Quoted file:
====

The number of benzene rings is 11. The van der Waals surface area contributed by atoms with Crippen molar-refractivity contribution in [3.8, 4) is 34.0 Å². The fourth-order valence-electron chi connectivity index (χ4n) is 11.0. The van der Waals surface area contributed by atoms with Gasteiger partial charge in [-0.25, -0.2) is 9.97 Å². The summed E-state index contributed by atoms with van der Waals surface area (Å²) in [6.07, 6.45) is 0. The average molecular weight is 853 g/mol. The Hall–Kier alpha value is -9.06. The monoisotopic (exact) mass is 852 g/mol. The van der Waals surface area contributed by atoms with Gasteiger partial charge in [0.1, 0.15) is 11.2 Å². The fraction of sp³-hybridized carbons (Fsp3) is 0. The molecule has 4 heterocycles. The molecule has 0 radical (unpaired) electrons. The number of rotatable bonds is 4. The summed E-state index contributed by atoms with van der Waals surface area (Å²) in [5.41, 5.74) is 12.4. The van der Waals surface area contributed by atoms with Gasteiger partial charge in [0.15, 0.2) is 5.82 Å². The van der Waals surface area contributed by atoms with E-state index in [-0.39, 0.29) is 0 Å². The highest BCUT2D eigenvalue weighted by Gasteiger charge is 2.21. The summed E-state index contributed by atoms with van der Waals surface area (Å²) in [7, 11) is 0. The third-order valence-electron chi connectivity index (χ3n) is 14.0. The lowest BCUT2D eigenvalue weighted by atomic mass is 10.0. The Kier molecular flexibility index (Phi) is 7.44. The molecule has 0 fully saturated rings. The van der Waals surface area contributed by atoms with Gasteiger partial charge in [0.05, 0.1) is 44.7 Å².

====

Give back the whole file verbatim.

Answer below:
The number of benzene rings is 11. The van der Waals surface area contributed by atoms with Crippen molar-refractivity contribution in [3.8, 4) is 34.0 Å². The fourth-order valence-electron chi connectivity index (χ4n) is 11.0. The van der Waals surface area contributed by atoms with Gasteiger partial charge in [-0.25, -0.2) is 9.97 Å². The summed E-state index contributed by atoms with van der Waals surface area (Å²) in [6.07, 6.45) is 0. The average molecular weight is 853 g/mol. The Hall–Kier alpha value is -9.06. The monoisotopic (exact) mass is 852 g/mol. The van der Waals surface area contributed by atoms with Gasteiger partial charge in [0.1, 0.15) is 11.2 Å². The fraction of sp³-hybridized carbons (Fsp3) is 0. The molecule has 4 heterocycles. The molecule has 0 radical (unpaired) electrons. The number of rotatable bonds is 4. The summed E-state index contributed by atoms with van der Waals surface area (Å²) in [5.41, 5.74) is 12.4. The van der Waals surface area contributed by atoms with Gasteiger partial charge in [0.15, 0.2) is 5.82 Å². The van der Waals surface area contributed by atoms with E-state index in [-0.39, 0.29) is 0 Å². The highest BCUT2D eigenvalue weighted by Gasteiger charge is 2.21. The summed E-state index contributed by atoms with van der Waals surface area (Å²) in [7, 11) is 0. The third-order valence-electron chi connectivity index (χ3n) is 14.0. The lowest BCUT2D eigenvalue weighted by atomic mass is 10.0. The Kier molecular flexibility index (Phi) is 7.44. The molecule has 0 fully saturated rings. The van der Waals surface area contributed by atoms with Gasteiger partial charge in [0.05, 0.1) is 44.7 Å².